While using Arial, simply use insert-symbol for a wide range of options full block or smily’s or anything else.

  7. mikii says:

    great trick, tnx!

  8. zak says:

    Hi Chandoo,

    How are you doing the negative values?

  9. Zacho says:

    I’m also wondering how to do the negatives…

  10. Chandoo says:

    @Zak & Zacho… I have used ABS() to make the negatives positive and then fed that to REPT(). Btw, negative bars are right aligned in a separate column.

    @PG: depends on the font size. At size 7 it looks ok without bold. But I guess size 9 or 11 would need bolding.

    @Geoff: Good tip about playball. Yes, that font is available in windows as well.

    @Ikkeman: Are you sure this is the post where you wanted to comment?

    @Mikii, Finnur, Loranga, Chris: Thanks :)

  11. Jeff Weir says:

    If you work for a bank, for negative values I’d suggest you use the skull and crossbones character in Arial Unicode, character code 2620.

    To use it in Excel 2007, select a black cell, hit the INSERT tab, then select SYMBOL, make sure the FONT box on the pop-up window at the left is set to Arial Unicode MS, make sure the SUBSET box on the right is set to Miscellaneous Symbols, then click on the skull and crossboned (or the hammer and sickle in the case that the losses from your bank have already been socialized by the Government) and click INSERT.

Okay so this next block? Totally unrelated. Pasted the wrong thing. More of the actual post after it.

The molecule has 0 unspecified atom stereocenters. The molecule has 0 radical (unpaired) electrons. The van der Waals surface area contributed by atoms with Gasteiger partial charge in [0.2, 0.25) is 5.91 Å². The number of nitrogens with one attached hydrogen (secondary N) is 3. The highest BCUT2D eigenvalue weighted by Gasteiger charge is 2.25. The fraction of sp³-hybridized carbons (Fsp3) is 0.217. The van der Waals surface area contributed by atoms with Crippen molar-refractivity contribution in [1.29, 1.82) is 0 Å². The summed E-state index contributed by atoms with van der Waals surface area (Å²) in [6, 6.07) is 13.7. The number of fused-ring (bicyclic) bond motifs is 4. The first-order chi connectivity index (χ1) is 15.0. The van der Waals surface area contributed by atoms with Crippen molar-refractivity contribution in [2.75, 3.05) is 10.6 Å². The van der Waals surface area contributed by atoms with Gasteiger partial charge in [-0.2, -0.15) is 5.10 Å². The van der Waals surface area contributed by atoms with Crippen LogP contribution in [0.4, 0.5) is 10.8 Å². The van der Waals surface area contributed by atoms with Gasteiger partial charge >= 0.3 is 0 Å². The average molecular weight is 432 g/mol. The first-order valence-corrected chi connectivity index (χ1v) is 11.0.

Then select the cell, copy the character, and paste it into your REPT function so it looks like this:

    =REPT(“Symbol”,”Number of times to be repeated”)

    There’s more on this at http://chandoo.org/wp/2008/08/21/display-symbols-excel-chart/ in the comments.

  12. Nimesh says:

    nice tip chandoo.
    thanks

  13. Neil Allison says:

    Hi Chandoo – very cool, thank you.

    I found the font size and zoom to be the important factors to get it looking correct. However, in a quick test, printing to a PDF revealed the “striations” that you showed us how to hide. After some more playing I found that changing to “g” with Webdings font creates a barchart without the “striations” of using “|”. In my quick test it survived zoom and printing. However, as the “g”/Webdings character is much wider than the “|”/Script, I divided the “number_times” in the REPT function by about 10 to get the same cell width when using Webdings.

  14. ikkeman says: